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Letter sent by Bram Fischer to his Counsel in February 1965 when he went underground, and read to the court

By the time this reaches you I shall be a long way from Johannesburg and shall absent myself from the remainder of the trial. But I shall still be in the country to which I said I would return when I was granted bail.

I wish you to inform the Court that my absence, though deliberate, is not intended in any way to he disrespectful. Nor is it prompted by any fear of the punishment which might be inflicted on me. Indeed I realise fully that my eventual punishment may be increased by my present conduct.

I have not taken this step lightly. As you will no doubt understand, I have experienced great conflict between my desire to stay with my fellow accused and, on the other hand, to try to continue the political work I believe to be essential. My decision was made only because I believe that it is the duty of every true opponent of this Government to remain in this country and to oppose its monstrous policy of apartheid with every means in his power. That is what I shall do for as long as I can.

In brief, the reasons which have compelled me to take this step and which I wish you to communicate to the Court are the following:

There are already over 2,500 political prisoners in our prisons. These men and women are not criminals but the staunchest opponents of apartheid.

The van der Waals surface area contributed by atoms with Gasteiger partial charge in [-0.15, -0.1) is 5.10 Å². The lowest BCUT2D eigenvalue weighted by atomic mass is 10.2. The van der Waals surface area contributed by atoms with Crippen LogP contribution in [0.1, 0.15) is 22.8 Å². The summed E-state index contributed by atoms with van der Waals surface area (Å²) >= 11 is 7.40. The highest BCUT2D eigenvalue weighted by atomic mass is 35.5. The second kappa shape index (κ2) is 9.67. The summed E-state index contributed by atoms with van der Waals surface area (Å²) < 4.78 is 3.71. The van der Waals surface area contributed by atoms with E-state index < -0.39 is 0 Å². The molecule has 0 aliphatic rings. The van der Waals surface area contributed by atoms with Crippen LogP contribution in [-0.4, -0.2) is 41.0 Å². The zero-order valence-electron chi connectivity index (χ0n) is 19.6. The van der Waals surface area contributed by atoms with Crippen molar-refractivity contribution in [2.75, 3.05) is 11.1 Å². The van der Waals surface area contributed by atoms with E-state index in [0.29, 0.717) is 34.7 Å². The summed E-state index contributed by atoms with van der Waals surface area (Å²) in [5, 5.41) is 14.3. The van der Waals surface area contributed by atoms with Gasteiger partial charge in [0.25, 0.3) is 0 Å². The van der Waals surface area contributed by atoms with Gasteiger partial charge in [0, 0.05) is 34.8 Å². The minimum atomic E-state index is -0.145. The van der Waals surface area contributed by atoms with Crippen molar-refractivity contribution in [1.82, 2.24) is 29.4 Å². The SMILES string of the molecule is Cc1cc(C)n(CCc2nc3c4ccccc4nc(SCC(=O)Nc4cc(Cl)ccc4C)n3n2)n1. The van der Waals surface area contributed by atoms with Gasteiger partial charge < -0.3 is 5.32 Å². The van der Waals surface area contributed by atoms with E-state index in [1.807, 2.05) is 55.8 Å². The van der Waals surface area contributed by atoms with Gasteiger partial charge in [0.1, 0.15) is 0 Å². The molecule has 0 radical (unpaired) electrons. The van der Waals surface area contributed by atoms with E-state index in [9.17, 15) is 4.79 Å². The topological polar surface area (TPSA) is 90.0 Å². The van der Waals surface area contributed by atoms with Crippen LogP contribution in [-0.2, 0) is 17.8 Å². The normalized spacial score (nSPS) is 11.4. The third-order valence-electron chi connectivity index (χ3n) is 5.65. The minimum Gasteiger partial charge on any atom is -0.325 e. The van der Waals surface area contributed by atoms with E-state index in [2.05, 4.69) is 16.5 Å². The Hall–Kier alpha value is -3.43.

Cruel, discriminatory laws multiply each year, bitterness and hatred of the Government and its laws are growing daily. No outlet for this hatred is permitted because political rights have been removed, national organisations have been outlawed and leaders, not in gaol, have been banned from speaking and meeting. People are hounded by Pass Laws and by Group Area controls. Torture by solitary confinement, and worse, has been legalised by an elected Parliament - surely an event unique in history.

It is no answer to all this to say that Bantustans will be created nor that the country is prosperous. The vast majority of the people are prevented from sharing in the country`s wealth by the Colour Bar in industry and mining and by the prohibition against owning land save in relatively small and grossly over-crowded parts of the country where, in any case, there exist no mines or industries. The idea that Bantustans will provide any solution would deceive no one but a White South African.

What is needed is for White South Africans to shake themselves out of their complacency intensified by the present economic boom built upon racial discrimination.

Unless this whole intolerable system is changed radically and rapidly, disaster must follow. Appalling bloodshed and civil war will become inevitable because, as long as there is oppression of a majority, such oppression will be fought with increasing hatred.

To try to avoid this becomes a supreme duty, particularly for an Afrikaner, because it is largely the representatives of my fellow Afrikaners who have been responsible for the worst of these discriminatory laws.

These are my reasons for absenting myself from Court. If by my fight I can encourage even some people to think about, to understand and to abandon the policy they now so blindly follow, I shall not regret any punishment I may incur.

I can no longer serve justice in the way I have attempted to do during the past thirty years. I can do it only in the way I have now chosen.

Finally, I would like you to urge upon the Court to bear in mind that if it does have to punish any of my fellow accused, it will be punishing them for holding the ideas today that will be universally accepted tomorrow.

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